The two best-known hotel guides covering the U.S. are the AAA (formerly American Automobile Association; typically pronounced "Triple-A") TourBooks, available to members and affiliated auto clubs worldwide at local AAA offices; and the Mobil Travel Guide, available at bookstores. There are several websites booking hotels online; be aware that many of these sites add a small commission to the room rate, so it may be cheaper to book directly through the hotel. On the other hand, some hotels charge more for "drop-in" business than reserved rooms or rooms acquired through agents and brokers, so it's worth checking both.
There are also youth hostels across the U.S. Most are affiliated with the American Youth Hostel  organization (a Hostelling International member). Quality of hostels varies widely, but at $8-$24 per night, the prices are unbeatable. Despite the name, AYH membership is open to people of any age. Non-AYH hostels are also available, particularly in larger cities. Be aware that hostels are clustered in more touristy locations, do not assume that all mid sized towns will have a hostel.
Camping can also be a very affordable lodging option, especially with good weather. The downside of camping is that most campgrounds are outside urban regions, so it's not much of an option for trips to big cities. There is a huge network of National Parks  (+1 800 365-2267), with most states and many counties having their own park systems, too. Most state and national campgrounds are of excellent quality, with beautiful natural environments. Expect to pay $7-$20 per car on entry. Kampgrounds of America  (KOA) has a chain of commercial campground franchises across the country, of significantly less charm than their public-sector equivalents, but with hookups for recreational vehicles and amenities such as laundromats. Countless independently owned private campgrounds vary in character.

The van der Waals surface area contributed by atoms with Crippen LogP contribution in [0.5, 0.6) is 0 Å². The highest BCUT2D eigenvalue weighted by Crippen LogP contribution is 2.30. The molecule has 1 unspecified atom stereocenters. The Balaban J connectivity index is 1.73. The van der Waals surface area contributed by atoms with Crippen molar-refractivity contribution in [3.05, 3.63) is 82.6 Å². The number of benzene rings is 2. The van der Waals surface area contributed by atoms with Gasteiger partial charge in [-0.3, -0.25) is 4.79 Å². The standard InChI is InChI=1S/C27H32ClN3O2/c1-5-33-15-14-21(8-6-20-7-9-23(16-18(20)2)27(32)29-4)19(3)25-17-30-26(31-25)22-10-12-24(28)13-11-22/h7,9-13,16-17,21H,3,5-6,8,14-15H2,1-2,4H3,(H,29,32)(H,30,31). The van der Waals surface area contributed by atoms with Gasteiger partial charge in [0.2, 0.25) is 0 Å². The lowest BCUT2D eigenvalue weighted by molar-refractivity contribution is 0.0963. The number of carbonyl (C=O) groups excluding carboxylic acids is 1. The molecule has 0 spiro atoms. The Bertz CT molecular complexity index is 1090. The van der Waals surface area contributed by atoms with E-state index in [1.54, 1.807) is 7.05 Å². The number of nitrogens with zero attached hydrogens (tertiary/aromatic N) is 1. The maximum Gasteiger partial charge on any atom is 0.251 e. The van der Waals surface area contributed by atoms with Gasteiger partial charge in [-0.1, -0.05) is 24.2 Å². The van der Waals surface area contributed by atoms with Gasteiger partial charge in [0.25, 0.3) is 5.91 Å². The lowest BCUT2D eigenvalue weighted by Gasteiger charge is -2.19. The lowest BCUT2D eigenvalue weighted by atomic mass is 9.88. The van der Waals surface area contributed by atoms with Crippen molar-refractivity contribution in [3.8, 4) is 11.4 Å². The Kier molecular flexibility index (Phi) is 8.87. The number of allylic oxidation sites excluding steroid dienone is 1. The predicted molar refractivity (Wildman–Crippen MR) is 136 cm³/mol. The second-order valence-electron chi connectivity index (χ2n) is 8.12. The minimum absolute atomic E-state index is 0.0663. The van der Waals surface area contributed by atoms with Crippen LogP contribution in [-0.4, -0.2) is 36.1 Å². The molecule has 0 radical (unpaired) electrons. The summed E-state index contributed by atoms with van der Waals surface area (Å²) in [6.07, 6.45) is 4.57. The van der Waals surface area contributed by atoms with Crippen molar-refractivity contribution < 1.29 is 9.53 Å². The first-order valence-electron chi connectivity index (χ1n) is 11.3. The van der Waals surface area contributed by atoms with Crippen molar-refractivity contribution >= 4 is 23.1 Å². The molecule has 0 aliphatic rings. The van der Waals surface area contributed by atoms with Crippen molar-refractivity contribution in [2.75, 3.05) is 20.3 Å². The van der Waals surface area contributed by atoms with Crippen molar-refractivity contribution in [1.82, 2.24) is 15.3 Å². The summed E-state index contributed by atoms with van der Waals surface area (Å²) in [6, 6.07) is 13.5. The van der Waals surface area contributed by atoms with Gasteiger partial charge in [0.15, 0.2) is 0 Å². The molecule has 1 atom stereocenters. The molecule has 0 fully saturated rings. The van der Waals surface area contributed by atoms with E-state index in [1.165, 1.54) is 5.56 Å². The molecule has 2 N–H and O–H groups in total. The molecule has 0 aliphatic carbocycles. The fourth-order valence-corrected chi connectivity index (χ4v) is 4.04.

Short courses may be undertaken on a tourist visa. Community colleges typically offer college-credit courses on an open-admissions basis; anyone with a high school degree or its equivalent and the required tuition payment can generally enroll. In large cities, open universities may offer short non-credit courses on all sorts of practical topics, from ballroom dance to buying real estate. They are a good place to learn a new skill and meet people.
Studying full-time in the United States is an excellent opportunity for young adults seeking an advanced education, a chance to see a foreign country, and a better understanding of the U.S. and its people. It can be done independently by applying directly to a college for admission, or through the "study abroad" or "foreign exchange" department of a college in your own country, usually for a single term or one year. (Either approach requires, at minimum, an F or J student visa.) The latter is usually easiest; the two institutions will handle much of the arrangements, and you don't have to make a commitment to four years living in a strange country. Be forewarned, however: many state universities and private colleges are located in small towns, hundreds of miles from any big urban centers. Don't expect to spend your weekends in New York if your college is in North Dakota.
The types of schools vary dramatically. (In conversation, Americans tend to use the terms "school" and "college" inclusively: any college or university might be referred to as "school", and a university might be called "college".) State university systems are partially subsidized by state governments, and may have many campuses spread around the state, with hundreds of thousands of students. Private colleges are generally smaller (hundreds or a few thousand students), with a larger percentage of their students living on campus; some are affiliated with churches and may be more religious in character. Other kinds of colleges focus on teaching specific job skills, education for working adults, and providing inexpensive college-level education to local residents. Although nearly all colleges are open to students regardless of race, gender, religion, etc. many were originally established for a particular group (e.g. African-Americans, women, members of a particular religion) and may still attract primarily students from that group. Several private colleges remain female-only, there are a few male-only private colleges, and private religious colleges may expect students to practise the school's faith.